But if you’re willing to dig deeper, like I am, you might see some flaws. For one, he had a bit of a hiccup in 2009 when he had some arm soreness. Durability-wise, he doesn’t exactly strike me as a guy you’d want to overuse. The other reason is his splits. He’s been unbelievable against right-handed hitters, but just so-so versus left-handed hitters, at least comparably. He’s whiffed just 7.7 per nine when facing lefties and walked 3.0. And while his FIP (fielding-independent pitching) is actually better versus left-handed hitters (2.72 versus 2.89), this is a perfect example why you never, ever (ever) want to look at a single statistic to draw a conclusion. He’s given up only one home run in 48 innings (0.19 per nine) against left-handed hitters and yielded an almost certainly unsustainable .228 average on balls in play (BABiP).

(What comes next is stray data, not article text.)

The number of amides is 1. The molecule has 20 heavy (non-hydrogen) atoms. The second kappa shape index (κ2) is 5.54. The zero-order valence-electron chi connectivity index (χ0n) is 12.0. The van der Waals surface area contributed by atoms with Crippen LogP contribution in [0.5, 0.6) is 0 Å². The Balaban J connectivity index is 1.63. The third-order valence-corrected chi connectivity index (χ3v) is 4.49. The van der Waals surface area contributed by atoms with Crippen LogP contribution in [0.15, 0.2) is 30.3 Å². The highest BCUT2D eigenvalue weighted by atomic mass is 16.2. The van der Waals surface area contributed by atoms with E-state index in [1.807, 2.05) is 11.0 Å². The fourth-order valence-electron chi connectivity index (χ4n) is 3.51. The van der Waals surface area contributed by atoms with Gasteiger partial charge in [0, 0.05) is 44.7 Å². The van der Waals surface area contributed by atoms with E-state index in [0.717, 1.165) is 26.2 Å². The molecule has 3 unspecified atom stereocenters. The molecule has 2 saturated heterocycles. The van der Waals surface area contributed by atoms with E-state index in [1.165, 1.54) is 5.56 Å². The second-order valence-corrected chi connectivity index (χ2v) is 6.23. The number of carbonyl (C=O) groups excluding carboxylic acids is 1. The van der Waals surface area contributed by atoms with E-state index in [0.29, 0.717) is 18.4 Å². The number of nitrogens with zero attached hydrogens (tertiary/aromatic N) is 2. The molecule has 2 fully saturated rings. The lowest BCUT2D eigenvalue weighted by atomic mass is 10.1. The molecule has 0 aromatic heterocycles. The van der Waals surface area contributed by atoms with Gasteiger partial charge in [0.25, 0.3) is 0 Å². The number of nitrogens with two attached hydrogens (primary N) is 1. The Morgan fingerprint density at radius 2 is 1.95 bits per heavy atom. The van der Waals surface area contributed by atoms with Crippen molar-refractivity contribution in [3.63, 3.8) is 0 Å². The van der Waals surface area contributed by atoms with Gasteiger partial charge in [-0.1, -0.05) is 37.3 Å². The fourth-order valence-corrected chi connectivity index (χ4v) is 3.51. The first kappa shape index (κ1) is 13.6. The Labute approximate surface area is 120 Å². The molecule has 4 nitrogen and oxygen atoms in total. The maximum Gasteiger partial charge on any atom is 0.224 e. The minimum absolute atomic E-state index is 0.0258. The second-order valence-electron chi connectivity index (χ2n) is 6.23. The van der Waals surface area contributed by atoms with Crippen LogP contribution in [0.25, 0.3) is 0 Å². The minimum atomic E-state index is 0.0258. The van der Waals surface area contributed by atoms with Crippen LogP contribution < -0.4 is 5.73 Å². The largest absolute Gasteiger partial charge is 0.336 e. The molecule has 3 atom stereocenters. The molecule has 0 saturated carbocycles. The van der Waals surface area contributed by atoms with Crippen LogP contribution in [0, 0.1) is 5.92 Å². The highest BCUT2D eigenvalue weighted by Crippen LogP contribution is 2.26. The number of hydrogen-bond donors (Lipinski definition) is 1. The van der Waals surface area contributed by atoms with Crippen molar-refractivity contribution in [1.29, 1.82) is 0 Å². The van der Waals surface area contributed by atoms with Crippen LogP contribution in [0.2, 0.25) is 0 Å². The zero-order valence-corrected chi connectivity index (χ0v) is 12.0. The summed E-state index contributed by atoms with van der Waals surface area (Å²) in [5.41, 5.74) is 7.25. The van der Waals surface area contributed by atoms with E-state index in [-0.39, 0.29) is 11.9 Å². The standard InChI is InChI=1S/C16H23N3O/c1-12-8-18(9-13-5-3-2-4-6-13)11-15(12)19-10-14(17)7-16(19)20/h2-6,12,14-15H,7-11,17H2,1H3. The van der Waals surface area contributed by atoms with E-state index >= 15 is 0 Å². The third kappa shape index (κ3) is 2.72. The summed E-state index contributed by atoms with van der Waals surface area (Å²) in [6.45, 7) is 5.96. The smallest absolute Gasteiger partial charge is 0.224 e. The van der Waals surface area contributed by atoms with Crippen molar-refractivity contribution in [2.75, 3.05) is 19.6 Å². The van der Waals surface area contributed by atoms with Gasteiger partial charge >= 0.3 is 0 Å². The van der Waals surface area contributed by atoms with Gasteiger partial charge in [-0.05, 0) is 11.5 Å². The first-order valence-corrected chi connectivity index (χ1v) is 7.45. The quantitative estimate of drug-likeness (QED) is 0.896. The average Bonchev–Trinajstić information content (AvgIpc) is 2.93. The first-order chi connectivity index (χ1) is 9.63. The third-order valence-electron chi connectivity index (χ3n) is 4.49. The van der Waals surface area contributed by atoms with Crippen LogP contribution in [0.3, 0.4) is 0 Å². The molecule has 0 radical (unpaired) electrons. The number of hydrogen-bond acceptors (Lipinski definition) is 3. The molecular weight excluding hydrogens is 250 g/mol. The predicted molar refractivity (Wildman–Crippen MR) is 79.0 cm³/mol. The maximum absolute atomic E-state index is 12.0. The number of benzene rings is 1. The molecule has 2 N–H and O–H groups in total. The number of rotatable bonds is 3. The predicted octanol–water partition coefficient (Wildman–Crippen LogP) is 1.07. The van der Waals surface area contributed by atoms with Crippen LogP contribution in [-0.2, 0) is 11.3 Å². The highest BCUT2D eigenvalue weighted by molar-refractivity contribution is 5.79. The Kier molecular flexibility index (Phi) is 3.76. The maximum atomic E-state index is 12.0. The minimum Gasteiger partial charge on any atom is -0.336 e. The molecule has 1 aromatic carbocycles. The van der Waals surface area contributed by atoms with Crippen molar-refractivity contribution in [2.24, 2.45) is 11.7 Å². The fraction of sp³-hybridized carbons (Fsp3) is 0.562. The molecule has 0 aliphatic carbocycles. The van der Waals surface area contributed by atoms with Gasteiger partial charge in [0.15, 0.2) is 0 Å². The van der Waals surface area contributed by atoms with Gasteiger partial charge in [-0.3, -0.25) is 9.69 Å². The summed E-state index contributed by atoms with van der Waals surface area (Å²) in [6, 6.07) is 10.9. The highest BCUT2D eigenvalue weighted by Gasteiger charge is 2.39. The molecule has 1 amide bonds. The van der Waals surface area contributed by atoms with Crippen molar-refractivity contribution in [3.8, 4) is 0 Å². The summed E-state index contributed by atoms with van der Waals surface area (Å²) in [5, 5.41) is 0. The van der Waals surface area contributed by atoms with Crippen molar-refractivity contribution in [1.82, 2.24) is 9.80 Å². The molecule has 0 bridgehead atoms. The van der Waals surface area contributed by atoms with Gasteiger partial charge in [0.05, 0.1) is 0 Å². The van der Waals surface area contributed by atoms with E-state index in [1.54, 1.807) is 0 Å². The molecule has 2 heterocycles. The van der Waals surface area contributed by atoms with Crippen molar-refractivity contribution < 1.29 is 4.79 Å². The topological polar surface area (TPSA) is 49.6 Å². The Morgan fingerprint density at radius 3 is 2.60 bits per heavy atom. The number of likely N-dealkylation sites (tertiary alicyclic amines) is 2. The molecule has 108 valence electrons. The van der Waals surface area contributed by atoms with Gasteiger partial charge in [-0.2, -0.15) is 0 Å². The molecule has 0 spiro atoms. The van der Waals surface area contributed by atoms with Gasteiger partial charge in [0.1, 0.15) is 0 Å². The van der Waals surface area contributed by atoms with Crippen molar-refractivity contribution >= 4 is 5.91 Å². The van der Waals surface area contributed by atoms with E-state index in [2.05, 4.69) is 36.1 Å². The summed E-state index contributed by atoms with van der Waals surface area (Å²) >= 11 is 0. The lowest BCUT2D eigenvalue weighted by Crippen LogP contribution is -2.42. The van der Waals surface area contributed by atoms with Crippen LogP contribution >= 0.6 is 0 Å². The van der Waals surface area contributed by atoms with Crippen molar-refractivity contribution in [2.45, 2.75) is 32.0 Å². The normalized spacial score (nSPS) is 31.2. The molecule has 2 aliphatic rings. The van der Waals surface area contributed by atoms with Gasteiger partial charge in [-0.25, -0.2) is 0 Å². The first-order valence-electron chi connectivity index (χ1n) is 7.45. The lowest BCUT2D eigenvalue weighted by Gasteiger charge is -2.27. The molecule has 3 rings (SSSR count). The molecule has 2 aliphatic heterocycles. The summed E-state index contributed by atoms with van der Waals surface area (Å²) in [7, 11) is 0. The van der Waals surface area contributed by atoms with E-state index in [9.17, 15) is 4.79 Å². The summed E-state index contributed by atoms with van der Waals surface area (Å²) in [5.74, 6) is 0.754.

This information is almost shocking to me, but in a sample of just 48 innings it shouldn’t be. Strange stuff happens in baseball. What’s more, this is why relievers are volatile. One year they’re Mariano Rivera, and the next they’re chopped liver. So while Romo does deserve every ounce of respect for his work overall, I suspect we’ll see a bit of a correction in his numbers, especially if he’s exposed to more lefties.
Which is exactly why I’d just platoon Romo with a capable left-handed reliever, at least capable of getting your Joey Votto’s and Chase Utley’s out. Affeldt’s numbers are frankly worse versus like-handed batters, so I won’t even bother providing them. I know that because I’ve looked them up before. I’ve looked them up before because I sort of thought Runzler was a better option in the bullpen during the playoffs, and looked to qualify that thought. After that brilliant NCLS Game Six, so much for that. But I digress.